In lieu of an abstract, here is a brief excerpt of the content:

Letters in Canada 1979 This year 'Letters in Canada' welcomes a new reviewer to its 'Poetry' section, Sandra Djwa ofSimon Fraser University. With this appointment our regular chroniclers span Canada from sea to sea. The editors wish to thank most warmly our long-time contributor, Michael Hornyansky, for his witty and often controversial reviews of poetry in Canada. We also wish to express our appreciation to the contributors to 'Publications in Other Languages: Natalia Aponiuk, Yvonne Grabowski, and Eugene Orenstein. Henceforth, reviews ofbooks in languages other than English and French will be incorporated into our 'Humanities' section. (B.-Z.S.) Fiction 11 SAM SOLECKI It is generally true that first novels tend to be formally cqnventional and thematically unadventuresome; a stunningly original work like Gunter Grass's The Tin Drum is the proverbial exception to a rule that holds true for novelists as different as Balzac and Faulkner. It is also a rule that holds true for almost all of the first Canadian novels of 1979 - Jack MacLeod's Zinger and Me is the witty and exuberant exception. Betty Lambert's Crossings (Pulp Press, 284, $5.95 paper) is another variant on the woman-writer-as-woman-writer novel. Written in a sparel unpretentious prose, it offers a few insights into the counter-culture of the 1960s but fails, on the whole, because of a basically unsympathetic central character. Britt Hagarty's Prisoner of Desire (Talonbooks, 290, $7.95 paper) is a first-person, slice-of-life account of Sean Gallagher's love for a beautiful woman named Erin, his addiction to heroin, and his stay in prison: all three are desires of a sort, and he's a prisoner to each. The subject matter has an inherent interest but the colloquial style, one part Kerouac and one part Celine, becomes tiresome in much the same way that dialect becomes tedious after a few sentences. One could describe Shirley Faessler as a lesser Alice Munro were Munro to concern herself with the lives of Jewish girls and women in Toronto. Faessler's Everything in the Window (McClelland and Stewart, 331, $13.95) is a realistic UNIVERSITY OF TORONTO QUARTERLY, VOLUME XLIX, NUMBER 4 , SUMMER 1980 0042-°247/80/0800-°320 $00.00/0 © UN IVERSITY OF TORONTO PRESS 1980 FICTION / 1 321 novel about the married life of a young girl named Sophie Glicksman. If there were a category called Laodicean fiction - it bloweth neither hot nor cold - Everything in the Window could be placed there. It is competently written, has several very sensitively drawn minor characters, and has a fine sense of place. But once again the novelist's inability to create a convincing and engaging central figure and to give her life a certain emotional depth prevents the novel from being more than occasionally satisfying. In addition, one has a sense of trop deja vu with many of the scenes dealing with lower-class Jewish life. Of the works to be discussed in some detail - Stan Dragland's Peckertracks , Katherine Gouvier's Random Descent, Jack MacLeod's Zinger and Me, and Andrew Brycht's Zoom - the first two were chosen because they show a great deal of promise, the last two because their level of achievement is rare not only among first novelists but in established writers as well. Peckertracks (Coach House Press, 144, $5.95 paper) is the slightest of the four yet it is arguably the most enjoyable. It consists of almost a hundred brief, chronologically arranged anecdotes, told by a thirdperson narrator, about the late adolescence of Percy B. Lewis of Depot, Alberta. Not a particularly ambitious work, nor even an especially original one, Peckertracks nevertheless engages one's interest by the sheer linguistic energy with which some of the episodes and characters are described. Dragland's narrator makes almost no evaluations of the events; his primary function is to recreate, with an almost Hemingwaylike Simplicity, the various events and stages of Percy's life, and the slang and speech rhythms of the dialogues of Percy and his friends. The style and narrative mode are effective as long as the subject-matter of the anecdote is interesting in itself, but, as happens too often, when...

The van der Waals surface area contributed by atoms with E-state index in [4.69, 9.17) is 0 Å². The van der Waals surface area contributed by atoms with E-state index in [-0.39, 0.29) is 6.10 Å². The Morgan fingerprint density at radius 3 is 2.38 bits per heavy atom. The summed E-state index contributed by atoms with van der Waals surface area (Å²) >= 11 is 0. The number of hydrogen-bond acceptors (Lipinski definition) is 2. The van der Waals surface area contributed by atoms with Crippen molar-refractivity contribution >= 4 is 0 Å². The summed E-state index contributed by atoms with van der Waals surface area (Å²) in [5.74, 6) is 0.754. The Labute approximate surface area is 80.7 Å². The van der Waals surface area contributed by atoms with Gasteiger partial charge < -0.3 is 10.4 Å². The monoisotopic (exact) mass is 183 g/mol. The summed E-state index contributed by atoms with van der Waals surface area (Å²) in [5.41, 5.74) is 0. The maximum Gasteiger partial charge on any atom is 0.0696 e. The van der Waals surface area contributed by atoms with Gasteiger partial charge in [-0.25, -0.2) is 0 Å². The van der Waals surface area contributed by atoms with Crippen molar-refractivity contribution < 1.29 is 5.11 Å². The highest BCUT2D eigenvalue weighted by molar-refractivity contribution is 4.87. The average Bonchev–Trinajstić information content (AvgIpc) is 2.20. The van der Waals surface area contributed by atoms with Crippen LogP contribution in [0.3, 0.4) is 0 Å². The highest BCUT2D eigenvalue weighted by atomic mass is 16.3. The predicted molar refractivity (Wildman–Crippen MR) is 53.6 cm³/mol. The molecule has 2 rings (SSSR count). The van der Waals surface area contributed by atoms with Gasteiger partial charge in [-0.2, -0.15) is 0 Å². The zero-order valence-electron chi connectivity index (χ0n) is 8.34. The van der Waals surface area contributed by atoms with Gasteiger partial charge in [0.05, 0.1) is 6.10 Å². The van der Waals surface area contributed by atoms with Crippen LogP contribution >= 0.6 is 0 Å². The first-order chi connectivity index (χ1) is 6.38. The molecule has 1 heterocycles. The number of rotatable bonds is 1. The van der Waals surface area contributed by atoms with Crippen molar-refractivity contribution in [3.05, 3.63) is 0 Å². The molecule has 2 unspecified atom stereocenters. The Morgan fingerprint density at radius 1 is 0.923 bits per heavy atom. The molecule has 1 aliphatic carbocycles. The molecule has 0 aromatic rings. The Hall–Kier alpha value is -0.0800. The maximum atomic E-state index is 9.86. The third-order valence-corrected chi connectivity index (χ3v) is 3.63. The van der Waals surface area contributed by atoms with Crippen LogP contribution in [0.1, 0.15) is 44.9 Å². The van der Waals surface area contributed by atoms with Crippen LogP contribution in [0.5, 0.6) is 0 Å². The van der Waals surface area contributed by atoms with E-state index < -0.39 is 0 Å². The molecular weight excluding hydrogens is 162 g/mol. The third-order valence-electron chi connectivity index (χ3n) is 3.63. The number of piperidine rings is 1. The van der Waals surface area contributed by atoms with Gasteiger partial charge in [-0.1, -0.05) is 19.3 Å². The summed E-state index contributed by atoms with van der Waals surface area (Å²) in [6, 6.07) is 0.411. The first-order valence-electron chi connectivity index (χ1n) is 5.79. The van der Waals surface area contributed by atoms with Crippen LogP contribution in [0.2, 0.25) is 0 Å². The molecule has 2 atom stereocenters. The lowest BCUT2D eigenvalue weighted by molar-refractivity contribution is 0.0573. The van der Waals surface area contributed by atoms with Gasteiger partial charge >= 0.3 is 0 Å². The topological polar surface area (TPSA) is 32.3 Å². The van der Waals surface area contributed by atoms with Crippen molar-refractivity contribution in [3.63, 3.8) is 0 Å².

Additional Information

Print ISSN
pp. 320-324
Launched on MUSE
Open Access
Back To Top

This website uses cookies to ensure you get the best experience on our website. Without cookies your experience may not be seamless.